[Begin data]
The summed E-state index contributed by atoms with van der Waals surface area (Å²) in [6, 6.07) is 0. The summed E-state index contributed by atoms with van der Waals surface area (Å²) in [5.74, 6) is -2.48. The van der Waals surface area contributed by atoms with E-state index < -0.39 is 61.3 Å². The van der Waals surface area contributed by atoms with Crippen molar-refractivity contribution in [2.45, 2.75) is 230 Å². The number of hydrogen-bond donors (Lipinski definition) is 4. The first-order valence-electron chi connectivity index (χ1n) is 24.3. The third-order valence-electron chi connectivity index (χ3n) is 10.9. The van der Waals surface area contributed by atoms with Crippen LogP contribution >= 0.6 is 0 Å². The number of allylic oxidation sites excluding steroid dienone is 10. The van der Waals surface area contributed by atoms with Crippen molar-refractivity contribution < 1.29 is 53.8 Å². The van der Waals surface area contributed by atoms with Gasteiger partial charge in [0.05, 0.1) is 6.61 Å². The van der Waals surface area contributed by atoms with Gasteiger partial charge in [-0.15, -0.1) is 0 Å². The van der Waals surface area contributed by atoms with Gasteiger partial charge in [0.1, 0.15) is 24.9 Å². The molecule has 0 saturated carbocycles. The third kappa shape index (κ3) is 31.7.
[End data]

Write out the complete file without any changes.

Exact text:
The summed E-state index contributed by atoms with van der Waals surface area (Å²) in [6, 6.07) is 0. The summed E-state index contributed by atoms with van der Waals surface area (Å²) in [5.74, 6) is -2.48. The van der Waals surface area contributed by atoms with E-state index < -0.39 is 61.3 Å². The van der Waals surface area contributed by atoms with Crippen molar-refractivity contribution in [2.45, 2.75) is 230 Å². The number of hydrogen-bond donors (Lipinski definition) is 4. The first-order valence-electron chi connectivity index (χ1n) is 24.3. The third-order valence-electron chi connectivity index (χ3n) is 10.9. The van der Waals surface area contributed by atoms with Crippen LogP contribution >= 0.6 is 0 Å². The number of allylic oxidation sites excluding steroid dienone is 10. The van der Waals surface area contributed by atoms with Crippen molar-refractivity contribution < 1.29 is 53.8 Å². The van der Waals surface area contributed by atoms with Gasteiger partial charge in [0.05, 0.1) is 6.61 Å². The van der Waals surface area contributed by atoms with Gasteiger partial charge in [-0.15, -0.1) is 0 Å². The van der Waals surface area contributed by atoms with Gasteiger partial charge in [0.1, 0.15) is 24.9 Å². The molecule has 0 saturated carbocycles. The third kappa shape index (κ3) is 31.7.